The Niagara River is 35 miles long and nurtures an incredible diversity of life along its winding banks. Even in the winter the river is teeming with life, especially waterfowl.
When many other bodies of water are frozen, the Niagara stays open throughout the winter, attracting migrant birds from across the planet. Jajean Rose Burney of the WNY Land Conservancy is also an avid birder.
"The river stays open all winter because it's flowing so fast, so there's always open water. So these birds are coming down here and staying here during the winter."
Tom Kerr, a naturalist with the Buffalo Audubon Society, adds, "Open water means food. They're able to get the fish or the plants or whatever they need out of the water. It's also safety -- they wouldn't roost on land because they'd be vulnerable to predators."
One thing you'll see on the Niagara this time of year are gulls. They arrive here over great distances and in great numbers. Jay Burney of Friends of Times Beach Nature Preserve has been studying gulls for years. "We have 19 species of gulls here, which is unlike almost any other spot on the earth. For instance, one of the species of gull we have here is called the Bonapartes Gull. Bonapartes Gull is an unusual gull (in that) it nests in the boreal forests of the western United States and Canada, the Pacific Coast, and it comes through here in numbers that represent as much as 20 to 30 to 40 percent of its worldwide population."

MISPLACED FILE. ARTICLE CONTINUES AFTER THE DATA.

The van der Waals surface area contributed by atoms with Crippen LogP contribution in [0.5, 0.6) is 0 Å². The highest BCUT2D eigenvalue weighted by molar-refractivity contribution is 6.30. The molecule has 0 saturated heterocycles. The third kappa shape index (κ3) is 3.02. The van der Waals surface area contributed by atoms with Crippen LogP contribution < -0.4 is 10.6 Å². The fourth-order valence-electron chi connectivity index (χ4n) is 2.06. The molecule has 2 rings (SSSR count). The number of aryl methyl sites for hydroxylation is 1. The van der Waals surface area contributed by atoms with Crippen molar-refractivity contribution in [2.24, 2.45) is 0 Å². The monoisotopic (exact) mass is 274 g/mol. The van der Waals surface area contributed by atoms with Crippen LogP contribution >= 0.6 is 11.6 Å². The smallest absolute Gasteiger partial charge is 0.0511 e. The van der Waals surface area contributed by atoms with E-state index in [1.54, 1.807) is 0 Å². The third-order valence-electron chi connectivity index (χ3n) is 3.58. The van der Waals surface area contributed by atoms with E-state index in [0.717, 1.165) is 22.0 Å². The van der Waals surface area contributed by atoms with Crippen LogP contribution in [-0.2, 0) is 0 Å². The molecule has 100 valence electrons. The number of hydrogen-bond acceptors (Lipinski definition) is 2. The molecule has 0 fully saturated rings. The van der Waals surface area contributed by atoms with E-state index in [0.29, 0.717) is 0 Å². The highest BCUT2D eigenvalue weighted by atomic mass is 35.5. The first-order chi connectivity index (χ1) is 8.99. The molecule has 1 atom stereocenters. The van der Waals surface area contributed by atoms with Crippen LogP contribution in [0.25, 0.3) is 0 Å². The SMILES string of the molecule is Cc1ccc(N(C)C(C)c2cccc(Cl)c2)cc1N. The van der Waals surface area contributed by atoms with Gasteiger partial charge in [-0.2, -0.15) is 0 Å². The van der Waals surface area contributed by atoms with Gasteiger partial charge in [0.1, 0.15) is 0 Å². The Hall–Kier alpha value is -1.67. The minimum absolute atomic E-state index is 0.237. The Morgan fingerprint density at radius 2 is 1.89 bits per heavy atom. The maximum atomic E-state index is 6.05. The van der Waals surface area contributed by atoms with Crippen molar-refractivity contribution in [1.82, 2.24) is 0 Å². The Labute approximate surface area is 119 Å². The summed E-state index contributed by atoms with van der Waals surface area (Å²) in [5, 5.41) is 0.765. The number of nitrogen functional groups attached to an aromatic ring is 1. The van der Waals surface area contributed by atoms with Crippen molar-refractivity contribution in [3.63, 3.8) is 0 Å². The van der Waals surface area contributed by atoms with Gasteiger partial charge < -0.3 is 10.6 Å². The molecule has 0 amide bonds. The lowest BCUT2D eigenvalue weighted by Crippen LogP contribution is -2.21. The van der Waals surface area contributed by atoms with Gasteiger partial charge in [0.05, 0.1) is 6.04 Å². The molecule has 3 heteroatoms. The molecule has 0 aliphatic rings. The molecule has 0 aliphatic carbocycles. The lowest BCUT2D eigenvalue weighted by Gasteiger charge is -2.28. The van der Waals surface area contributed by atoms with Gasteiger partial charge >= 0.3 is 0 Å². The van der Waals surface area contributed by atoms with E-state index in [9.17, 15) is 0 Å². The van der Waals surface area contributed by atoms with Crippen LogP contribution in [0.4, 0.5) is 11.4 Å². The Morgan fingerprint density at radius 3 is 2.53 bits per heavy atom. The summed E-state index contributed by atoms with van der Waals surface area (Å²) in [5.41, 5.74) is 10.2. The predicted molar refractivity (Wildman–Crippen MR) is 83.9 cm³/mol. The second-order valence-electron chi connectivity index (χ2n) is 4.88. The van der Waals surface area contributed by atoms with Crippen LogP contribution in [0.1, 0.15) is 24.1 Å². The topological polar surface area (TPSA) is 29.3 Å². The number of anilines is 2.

Seemingly migrating along with the birds are tourists. A flock of ecotourists as diverse as the birds travel to Western New York each year, lining the nests of local businesses.
"Tourism is one of the fastest growing economic sectors on the planet," says Burney. "Ecotourism is a big part of that, and bird watching is one of the fastest growing parts within ecotourism."
Kerr agrees: "I do tours regularly on the river … and people from all parts of the Northeast have been here."
Rose-Burney adds, "Promoting it would attract more; providing more spaces for people to go would attract more; and those people come here and spend money on hotels and restaurants, they might spend money on a guide. There's plenty of ways it makes economic sense to promote ecotourism."
But promoting the region's rich natural heritage must be done with a sense of responsibility. The Niagara River has endured much abuse over its history and is still under attack from many sources.
Burney says that everyone must be better stewards if we are to preserve this amazing natural wonder. "We have pollution issues, whether it's water issues, sewer issues, airborne pollution issues. It's our responsibility, I think, to help find ways to make it cleaner."